Drive to draw more Dutch visitors to the region thought to have brought £2.3m boost

Left to right, Visit East Anglia executive director Pete Waters, British Ambassador to the Netherlan

Left to right, Visit East Anglia executive director Pete Waters, British Ambassador to the Netherlands Sir Geoffrey Adams and New Anglia Local Enterprise Partnership managing director Chris Starkie outside the Residency with the Lotus Elise and Evora. - Credit: Archant

Thousands of Dutch visitors have sampled what the region has to offer thanks to a tourism campaign which is thought to have generated an extra £2.3m.

Visit East Anglia's (VEA) GREAT Dutch campaign, launched in the New Year, targeted the Netherlands with online promotional films and itineraries, as well as digital advertising in the country's media.

A survey undertaken since suggests that 11,068 trips were directly influenced by the campaign, made up of 8,093 overnight stays and 2,975 day trips.

It is thought these generated just under £2.3m – which is 21 times the original investment of £106,000.

Pete Waters, executive director of VEA, said: 'This was a significant campaign for Visit East Anglia, Visit Norfolk and Visit Suffolk, the first overseas promotion for the region since the demise of the East of England Tourist Board over six years ago, so we're thrilled with the results.

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'It demonstrates that with careful planning, intelligent targeting, and working with such a significant global brand as GREAT, that a little marketing money can go a long way.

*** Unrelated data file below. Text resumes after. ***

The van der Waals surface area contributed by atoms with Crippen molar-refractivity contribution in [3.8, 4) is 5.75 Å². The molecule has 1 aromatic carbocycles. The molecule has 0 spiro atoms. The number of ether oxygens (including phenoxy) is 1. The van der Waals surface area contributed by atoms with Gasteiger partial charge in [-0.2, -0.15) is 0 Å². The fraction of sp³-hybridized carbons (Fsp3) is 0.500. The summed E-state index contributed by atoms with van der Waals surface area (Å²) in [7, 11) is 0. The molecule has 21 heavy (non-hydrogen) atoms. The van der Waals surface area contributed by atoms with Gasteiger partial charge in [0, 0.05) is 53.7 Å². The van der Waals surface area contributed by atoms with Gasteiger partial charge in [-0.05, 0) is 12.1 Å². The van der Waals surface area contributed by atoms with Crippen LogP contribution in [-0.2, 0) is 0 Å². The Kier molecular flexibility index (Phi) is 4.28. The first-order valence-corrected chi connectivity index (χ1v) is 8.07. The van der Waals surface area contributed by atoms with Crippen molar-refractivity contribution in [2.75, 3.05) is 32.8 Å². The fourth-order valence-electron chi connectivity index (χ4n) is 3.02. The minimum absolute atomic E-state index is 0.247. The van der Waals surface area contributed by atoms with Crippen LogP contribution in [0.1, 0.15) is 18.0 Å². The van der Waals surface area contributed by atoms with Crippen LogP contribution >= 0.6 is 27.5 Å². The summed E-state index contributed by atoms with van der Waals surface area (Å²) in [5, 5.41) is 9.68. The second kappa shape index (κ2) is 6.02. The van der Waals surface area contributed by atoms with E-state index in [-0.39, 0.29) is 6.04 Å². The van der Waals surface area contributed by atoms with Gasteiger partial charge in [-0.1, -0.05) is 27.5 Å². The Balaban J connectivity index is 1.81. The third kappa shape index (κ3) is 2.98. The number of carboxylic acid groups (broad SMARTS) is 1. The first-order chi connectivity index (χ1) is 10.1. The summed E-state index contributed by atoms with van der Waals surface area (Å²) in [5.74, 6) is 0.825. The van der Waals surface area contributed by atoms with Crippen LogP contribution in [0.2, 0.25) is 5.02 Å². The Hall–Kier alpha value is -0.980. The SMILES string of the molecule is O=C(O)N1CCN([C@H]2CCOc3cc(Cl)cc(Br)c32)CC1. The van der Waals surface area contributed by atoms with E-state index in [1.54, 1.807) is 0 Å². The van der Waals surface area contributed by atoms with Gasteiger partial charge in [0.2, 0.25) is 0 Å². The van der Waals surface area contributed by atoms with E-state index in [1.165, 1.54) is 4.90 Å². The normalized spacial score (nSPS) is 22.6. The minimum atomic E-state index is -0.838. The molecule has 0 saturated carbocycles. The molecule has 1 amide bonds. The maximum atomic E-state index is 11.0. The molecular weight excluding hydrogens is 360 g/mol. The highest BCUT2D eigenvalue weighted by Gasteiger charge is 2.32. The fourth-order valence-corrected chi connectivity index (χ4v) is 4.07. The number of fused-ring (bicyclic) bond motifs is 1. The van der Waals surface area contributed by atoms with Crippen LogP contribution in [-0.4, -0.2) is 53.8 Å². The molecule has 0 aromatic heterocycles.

'It also proves that if we can put our unrivalled tourism offering in front of potential visitors we can encourage them to travel here.'

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Just under a fifth of those surveyed, 19pc, said they had visited, or planned to visit, Norwich, with 13pc answering Ipswich.

The most popular tourist attractions came in as Norwich Cathedral, Holkham Hall and Blakeney Point.

As part of the scheme, organised as part of Visit Britain's GREAT Britain initiative, a showcase event was also held at the British Embassy Residency at The Hague.

When the project was launched, it was hoped it would raise the number of visitors from the Netherlands by 2pc, equating to about £1m for the local economy.

• Do you have a tourism story for us? Email correspondent Lauren Cope on

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